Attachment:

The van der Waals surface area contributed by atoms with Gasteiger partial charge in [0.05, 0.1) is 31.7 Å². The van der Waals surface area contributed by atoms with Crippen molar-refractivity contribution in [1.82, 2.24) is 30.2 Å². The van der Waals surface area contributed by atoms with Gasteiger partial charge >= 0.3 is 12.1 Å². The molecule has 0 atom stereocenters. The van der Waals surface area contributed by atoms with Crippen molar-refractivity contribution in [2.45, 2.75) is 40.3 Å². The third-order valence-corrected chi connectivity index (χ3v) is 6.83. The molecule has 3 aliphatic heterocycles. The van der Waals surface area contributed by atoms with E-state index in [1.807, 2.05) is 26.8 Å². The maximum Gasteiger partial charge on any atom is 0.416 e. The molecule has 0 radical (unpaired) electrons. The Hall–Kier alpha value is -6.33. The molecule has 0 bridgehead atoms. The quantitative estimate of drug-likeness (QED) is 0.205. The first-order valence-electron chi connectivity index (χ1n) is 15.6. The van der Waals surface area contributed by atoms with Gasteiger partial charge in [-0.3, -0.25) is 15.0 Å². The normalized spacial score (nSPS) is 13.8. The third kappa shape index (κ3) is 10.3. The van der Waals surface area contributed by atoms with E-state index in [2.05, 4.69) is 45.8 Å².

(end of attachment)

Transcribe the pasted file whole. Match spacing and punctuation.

The van der Waals surface area contributed by atoms with Gasteiger partial charge in [0.05, 0.1) is 31.7 Å². The van der Waals surface area contributed by atoms with Crippen molar-refractivity contribution in [1.82, 2.24) is 30.2 Å². The van der Waals surface area contributed by atoms with Gasteiger partial charge >= 0.3 is 12.1 Å². The molecule has 0 atom stereocenters. The van der Waals surface area contributed by atoms with Crippen molar-refractivity contribution in [2.45, 2.75) is 40.3 Å². The third-order valence-corrected chi connectivity index (χ3v) is 6.83. The molecule has 3 aliphatic heterocycles. The van der Waals surface area contributed by atoms with E-state index in [1.807, 2.05) is 26.8 Å². The maximum Gasteiger partial charge on any atom is 0.416 e. The molecule has 0 radical (unpaired) electrons. The Hall–Kier alpha value is -6.33. The molecule has 0 bridgehead atoms. The quantitative estimate of drug-likeness (QED) is 0.205. The first-order valence-electron chi connectivity index (χ1n) is 15.6. The van der Waals surface area contributed by atoms with Gasteiger partial charge in [-0.3, -0.25) is 15.0 Å². The normalized spacial score (nSPS) is 13.8. The third kappa shape index (κ3) is 10.3. The van der Waals surface area contributed by atoms with E-state index in [2.05, 4.69) is 45.8 Å².